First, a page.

On the “changes that do not serve a functional purpose” side, I could have skipped All the President’s Men in 1976, thus having no interest in Hal Holbrook’s performance. Or I could have taken a semester to study in France rather than Washington. Or I could have lived in the 1860s when there were no buses, women would not purchase theater tickets for themselves, and purse-snatching was not a prevalent crime. Or those three boys could have not been criminals. None of these imagined changes, mostly background or uncontrollable events, seem plausible, and they certainly do not provide any functional benefit as far as keeping me from locking myself permanently in a room.

When I listen to Sam, my autistic 18-year-old, her counterfactual thinking almost never fits into one of the “typical” categories. To modify her outcome she generally changes a background condition, and if she selects an event, it is usually one over which she has no control, such as the century or country in which she lives. If she lived in the 1860s, the Krebs Cycle would not have been discovered and she would have received a higher score on her biology quiz. Her counterfactual thinking rarely seems either to help her learn from past events or to experience relief or gratitude about an outcome. Why?

First of all, adolescents are a special category of people. They possess much “real” information (in contrast to children whose worlds include imaginary characters and omnipotent adults), but amazingly little ability to create valid causal connections. Anecdotes about neurotypical adolescents’ justifications for their risky behavior certainly bear this out. Magnetic resonance imaging proves that an adolescent’s pre-frontal cortex is immature. Sam is an adolescent.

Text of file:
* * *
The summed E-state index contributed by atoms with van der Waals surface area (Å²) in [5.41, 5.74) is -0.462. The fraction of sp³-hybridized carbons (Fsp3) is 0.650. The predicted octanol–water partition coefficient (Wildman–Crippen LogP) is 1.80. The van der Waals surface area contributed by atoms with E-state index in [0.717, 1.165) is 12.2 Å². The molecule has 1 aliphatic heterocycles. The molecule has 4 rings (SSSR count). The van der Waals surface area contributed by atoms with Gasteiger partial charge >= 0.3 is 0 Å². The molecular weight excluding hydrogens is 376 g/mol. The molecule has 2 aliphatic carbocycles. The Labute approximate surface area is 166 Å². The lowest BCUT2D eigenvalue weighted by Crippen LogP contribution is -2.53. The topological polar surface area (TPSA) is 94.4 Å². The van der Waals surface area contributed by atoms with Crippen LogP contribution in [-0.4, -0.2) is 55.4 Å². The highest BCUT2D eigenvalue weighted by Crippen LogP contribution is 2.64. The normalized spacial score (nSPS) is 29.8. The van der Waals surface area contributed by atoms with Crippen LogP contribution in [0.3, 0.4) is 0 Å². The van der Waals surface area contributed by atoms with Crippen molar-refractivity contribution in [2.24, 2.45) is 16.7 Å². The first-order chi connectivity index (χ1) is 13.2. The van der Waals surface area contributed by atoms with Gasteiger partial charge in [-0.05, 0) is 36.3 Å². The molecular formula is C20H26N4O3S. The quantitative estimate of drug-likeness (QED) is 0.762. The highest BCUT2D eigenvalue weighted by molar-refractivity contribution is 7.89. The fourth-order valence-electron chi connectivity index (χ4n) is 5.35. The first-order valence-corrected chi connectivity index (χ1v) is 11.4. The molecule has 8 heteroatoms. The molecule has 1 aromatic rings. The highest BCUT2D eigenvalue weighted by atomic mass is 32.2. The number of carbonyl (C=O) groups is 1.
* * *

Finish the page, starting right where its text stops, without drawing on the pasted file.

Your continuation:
Then there are the autism implications. An entire body of research examines the relationship between counterfactual thinking and autism: counterfactual thinking and theory of mind; counterfactual thinking and second order emotions; counterfactual thinking and executive functioning; counterfactual thinking and additive v. subtractive scenarios; counterfactual thinking and flexibility.

The papers are all provocative in their own ways, but for now I’m not interested in autism per se. Rather, I’m considering an almost-universal aspect of the autistic profile, which is anxiety. In contrast to the beneficial effect people derive from altering the usual elements of a scenario, counterfactual thinking in people who suffer from depression and anxiety alters less controllable elements and leads to more distress.

Research shows that people suffering from severe anxiety and severe depression ruminate over past experiences more than people identified as emotionally healthy. Ideally, people learn what they can from past experiences and move on. In fact, replaying a counterfactual scenario repeatedly usually results in the counterfactual seeming less plausible with each replay. Suppose, for example, I think back to the time in college when I did not go on a group camping trip because I had a paper due, and Joe, the guy I’d just started dating, came back from camping with a new girlfriend. I could be happily married to Joe now, 30 years later. Or could I? Replaying the college camping trip so that I participate and ultimately marry Joe becomes less and less plausible as other relevant details reassert themselves. It would have been out of character for me to put fun before an assignment (for better and worse). More importantly, Joe and his camper girlfriend eventually broke up; nothing prevented us from reconnecting . . . except a mutual lack of interest. In reality, the camping trip would not have changed the trajectory of my life.